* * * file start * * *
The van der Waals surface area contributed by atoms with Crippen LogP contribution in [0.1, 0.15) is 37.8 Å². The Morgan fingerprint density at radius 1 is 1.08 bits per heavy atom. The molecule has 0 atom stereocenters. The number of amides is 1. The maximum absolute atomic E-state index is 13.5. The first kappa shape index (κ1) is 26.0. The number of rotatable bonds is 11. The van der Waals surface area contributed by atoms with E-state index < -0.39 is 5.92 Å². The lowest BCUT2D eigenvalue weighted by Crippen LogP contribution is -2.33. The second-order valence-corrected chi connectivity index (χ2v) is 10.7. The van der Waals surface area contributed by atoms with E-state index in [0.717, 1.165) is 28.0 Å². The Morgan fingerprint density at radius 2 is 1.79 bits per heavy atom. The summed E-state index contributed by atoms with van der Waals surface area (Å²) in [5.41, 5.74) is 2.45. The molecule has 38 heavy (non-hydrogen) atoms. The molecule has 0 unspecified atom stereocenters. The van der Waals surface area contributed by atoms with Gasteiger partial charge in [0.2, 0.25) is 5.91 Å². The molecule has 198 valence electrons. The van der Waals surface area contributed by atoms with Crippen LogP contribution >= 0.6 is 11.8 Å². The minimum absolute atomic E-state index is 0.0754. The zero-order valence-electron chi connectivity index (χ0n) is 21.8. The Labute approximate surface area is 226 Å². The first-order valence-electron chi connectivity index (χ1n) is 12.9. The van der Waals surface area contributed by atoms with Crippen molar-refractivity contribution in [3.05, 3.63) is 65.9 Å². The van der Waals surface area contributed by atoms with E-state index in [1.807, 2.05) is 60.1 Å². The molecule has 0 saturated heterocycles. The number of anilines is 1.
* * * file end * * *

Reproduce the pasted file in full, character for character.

The van der Waals surface area contributed by atoms with Crippen LogP contribution in [0.1, 0.15) is 37.8 Å². The Morgan fingerprint density at radius 1 is 1.08 bits per heavy atom. The molecule has 0 atom stereocenters. The number of amides is 1. The maximum absolute atomic E-state index is 13.5. The first kappa shape index (κ1) is 26.0. The number of rotatable bonds is 11. The van der Waals surface area contributed by atoms with E-state index < -0.39 is 5.92 Å². The lowest BCUT2D eigenvalue weighted by Crippen LogP contribution is -2.33. The second-order valence-corrected chi connectivity index (χ2v) is 10.7. The van der Waals surface area contributed by atoms with E-state index in [0.717, 1.165) is 28.0 Å². The Morgan fingerprint density at radius 2 is 1.79 bits per heavy atom. The summed E-state index contributed by atoms with van der Waals surface area (Å²) in [5.41, 5.74) is 2.45. The molecule has 38 heavy (non-hydrogen) atoms. The molecule has 0 unspecified atom stereocenters. The van der Waals surface area contributed by atoms with Gasteiger partial charge in [0.2, 0.25) is 5.91 Å². The molecule has 198 valence electrons. The van der Waals surface area contributed by atoms with Crippen LogP contribution >= 0.6 is 11.8 Å². The minimum absolute atomic E-state index is 0.0754. The zero-order valence-electron chi connectivity index (χ0n) is 21.8. The Labute approximate surface area is 226 Å². The first-order valence-electron chi connectivity index (χ1n) is 12.9. The van der Waals surface area contributed by atoms with Crippen molar-refractivity contribution in [3.05, 3.63) is 65.9 Å². The van der Waals surface area contributed by atoms with E-state index in [1.807, 2.05) is 60.1 Å². The molecule has 0 saturated heterocycles. The number of anilines is 1.